Too much salt in childrens' food raises their blood pressure

According to scientists in Britain, children as young as four are eating so much salt it is compromising their health by raising their blood pressure.

Researchers from St George's University of London say parents need to monitor the salt content of their child's food as they have found a significant association of salt intake with systolic blood pressure.

In a new study it has been found that the average four-year-old ate 4.7g a day, which is far above the 2-3g recommended for this age group.

The study of more than 1,600 children ages 4 to 14, was part of an official audit for the Department of Health called the National Diet and Nutrition Survey.

The children kept a diary of what they ate and drank and their salt intake and blood pressure was recorded.

Salt intake did not include salt added in cooking or at the table, although this often occurred.

It was found that the more salt children ate, the higher their blood pressure became; in fact for each extra gram of salt eaten, there was a related increase in systolic blood pressure.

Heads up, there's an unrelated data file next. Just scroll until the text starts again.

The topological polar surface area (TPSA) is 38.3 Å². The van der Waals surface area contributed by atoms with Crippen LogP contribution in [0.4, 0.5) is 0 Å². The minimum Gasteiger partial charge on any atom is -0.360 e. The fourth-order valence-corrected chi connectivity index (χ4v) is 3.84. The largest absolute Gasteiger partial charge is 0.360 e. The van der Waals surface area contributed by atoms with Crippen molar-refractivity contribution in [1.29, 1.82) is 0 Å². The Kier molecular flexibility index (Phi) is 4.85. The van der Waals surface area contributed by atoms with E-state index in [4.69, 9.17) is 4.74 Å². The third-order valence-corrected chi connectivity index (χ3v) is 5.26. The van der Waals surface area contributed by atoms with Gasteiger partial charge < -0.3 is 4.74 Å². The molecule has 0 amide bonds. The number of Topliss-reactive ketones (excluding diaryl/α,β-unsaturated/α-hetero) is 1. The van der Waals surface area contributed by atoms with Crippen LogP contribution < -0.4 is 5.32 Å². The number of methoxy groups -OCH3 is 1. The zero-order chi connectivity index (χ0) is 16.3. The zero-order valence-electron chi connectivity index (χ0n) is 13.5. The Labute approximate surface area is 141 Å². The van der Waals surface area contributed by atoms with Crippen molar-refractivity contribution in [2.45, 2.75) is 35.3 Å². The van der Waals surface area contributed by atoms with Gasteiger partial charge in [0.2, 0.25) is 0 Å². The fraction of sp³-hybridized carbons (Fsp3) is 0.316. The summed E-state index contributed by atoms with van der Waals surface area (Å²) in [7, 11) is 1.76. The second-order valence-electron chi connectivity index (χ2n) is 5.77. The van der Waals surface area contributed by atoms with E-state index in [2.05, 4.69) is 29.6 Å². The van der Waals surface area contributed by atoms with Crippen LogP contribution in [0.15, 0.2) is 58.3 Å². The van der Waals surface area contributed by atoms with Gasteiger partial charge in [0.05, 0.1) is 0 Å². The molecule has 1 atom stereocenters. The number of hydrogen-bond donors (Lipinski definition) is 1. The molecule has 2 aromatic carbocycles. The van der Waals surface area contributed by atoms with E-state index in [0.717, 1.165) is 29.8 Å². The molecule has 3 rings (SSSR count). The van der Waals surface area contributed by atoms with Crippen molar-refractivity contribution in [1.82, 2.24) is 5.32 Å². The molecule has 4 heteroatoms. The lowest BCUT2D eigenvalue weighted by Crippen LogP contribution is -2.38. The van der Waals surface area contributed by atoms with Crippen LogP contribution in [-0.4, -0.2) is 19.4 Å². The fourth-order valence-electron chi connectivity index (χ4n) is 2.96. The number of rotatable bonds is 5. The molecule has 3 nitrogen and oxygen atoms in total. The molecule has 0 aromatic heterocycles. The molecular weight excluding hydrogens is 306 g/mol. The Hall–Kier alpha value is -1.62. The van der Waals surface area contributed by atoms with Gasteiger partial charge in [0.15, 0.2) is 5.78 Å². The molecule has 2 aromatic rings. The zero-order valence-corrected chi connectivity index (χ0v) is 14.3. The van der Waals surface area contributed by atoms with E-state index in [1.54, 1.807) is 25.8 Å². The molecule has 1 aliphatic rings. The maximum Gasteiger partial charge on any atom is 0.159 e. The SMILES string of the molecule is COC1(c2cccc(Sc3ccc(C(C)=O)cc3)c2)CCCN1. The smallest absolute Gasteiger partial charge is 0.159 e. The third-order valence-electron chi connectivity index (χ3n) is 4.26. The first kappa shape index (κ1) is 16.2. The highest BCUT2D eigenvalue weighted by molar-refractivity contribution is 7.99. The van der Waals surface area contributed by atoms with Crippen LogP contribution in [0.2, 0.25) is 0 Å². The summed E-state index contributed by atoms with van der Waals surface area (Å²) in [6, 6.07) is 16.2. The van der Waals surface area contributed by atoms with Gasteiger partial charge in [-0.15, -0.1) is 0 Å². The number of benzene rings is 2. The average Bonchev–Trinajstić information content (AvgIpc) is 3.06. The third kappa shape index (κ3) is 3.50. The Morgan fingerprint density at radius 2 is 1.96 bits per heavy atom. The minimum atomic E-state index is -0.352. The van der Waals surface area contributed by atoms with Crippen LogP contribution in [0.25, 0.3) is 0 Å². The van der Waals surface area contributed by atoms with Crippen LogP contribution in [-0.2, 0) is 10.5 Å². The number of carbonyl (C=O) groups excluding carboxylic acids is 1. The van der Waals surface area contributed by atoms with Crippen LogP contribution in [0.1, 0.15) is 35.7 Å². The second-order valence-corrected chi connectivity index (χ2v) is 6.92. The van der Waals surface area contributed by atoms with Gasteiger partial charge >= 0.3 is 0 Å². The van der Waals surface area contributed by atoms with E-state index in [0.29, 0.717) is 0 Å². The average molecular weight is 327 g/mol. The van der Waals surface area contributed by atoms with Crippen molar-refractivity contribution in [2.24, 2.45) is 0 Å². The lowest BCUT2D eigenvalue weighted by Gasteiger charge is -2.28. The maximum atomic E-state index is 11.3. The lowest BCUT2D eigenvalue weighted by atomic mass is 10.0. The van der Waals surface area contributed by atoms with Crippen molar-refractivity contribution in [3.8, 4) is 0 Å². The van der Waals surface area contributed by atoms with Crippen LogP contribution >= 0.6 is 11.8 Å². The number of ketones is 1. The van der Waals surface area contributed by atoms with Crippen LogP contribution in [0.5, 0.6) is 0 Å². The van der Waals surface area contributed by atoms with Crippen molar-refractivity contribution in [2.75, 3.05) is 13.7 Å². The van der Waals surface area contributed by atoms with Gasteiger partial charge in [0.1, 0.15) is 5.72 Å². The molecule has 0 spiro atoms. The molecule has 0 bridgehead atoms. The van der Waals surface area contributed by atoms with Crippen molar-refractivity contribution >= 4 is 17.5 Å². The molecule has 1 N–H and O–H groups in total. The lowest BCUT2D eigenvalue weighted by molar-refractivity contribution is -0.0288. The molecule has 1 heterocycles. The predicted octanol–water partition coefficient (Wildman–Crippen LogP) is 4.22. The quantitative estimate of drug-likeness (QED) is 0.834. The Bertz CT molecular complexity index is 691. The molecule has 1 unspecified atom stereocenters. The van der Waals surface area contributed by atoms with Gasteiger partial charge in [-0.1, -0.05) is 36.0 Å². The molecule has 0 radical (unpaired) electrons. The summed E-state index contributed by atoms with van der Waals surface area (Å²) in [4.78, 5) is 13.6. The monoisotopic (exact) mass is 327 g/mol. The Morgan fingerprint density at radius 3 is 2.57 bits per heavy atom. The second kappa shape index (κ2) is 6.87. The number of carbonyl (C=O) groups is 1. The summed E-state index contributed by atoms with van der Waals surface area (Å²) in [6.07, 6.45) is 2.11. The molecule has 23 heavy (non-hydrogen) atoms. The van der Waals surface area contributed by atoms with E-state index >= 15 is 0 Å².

The researchers based their findings on data collected in Britain's National Diet and Nutrition Survey and they believe the results are important because they confirm that eating more salt increases blood pressure.

The findings also lend support to the current public health campaign to reduce salt in the diet.

Experts say reducing salt intake in childhood will very likely translate into lower levels of blood pressure in adulthood and reduce the risk of developing heart disease and stroke.

They say parents need to check labels, especially on foods such as breakfast cereals and snack products, which they may not expect to contain high levels of salt, and choose the lower salt options and they warn parents to look out for the hidden salt in foods.

The study is published in the Journal of Human Hypertension.

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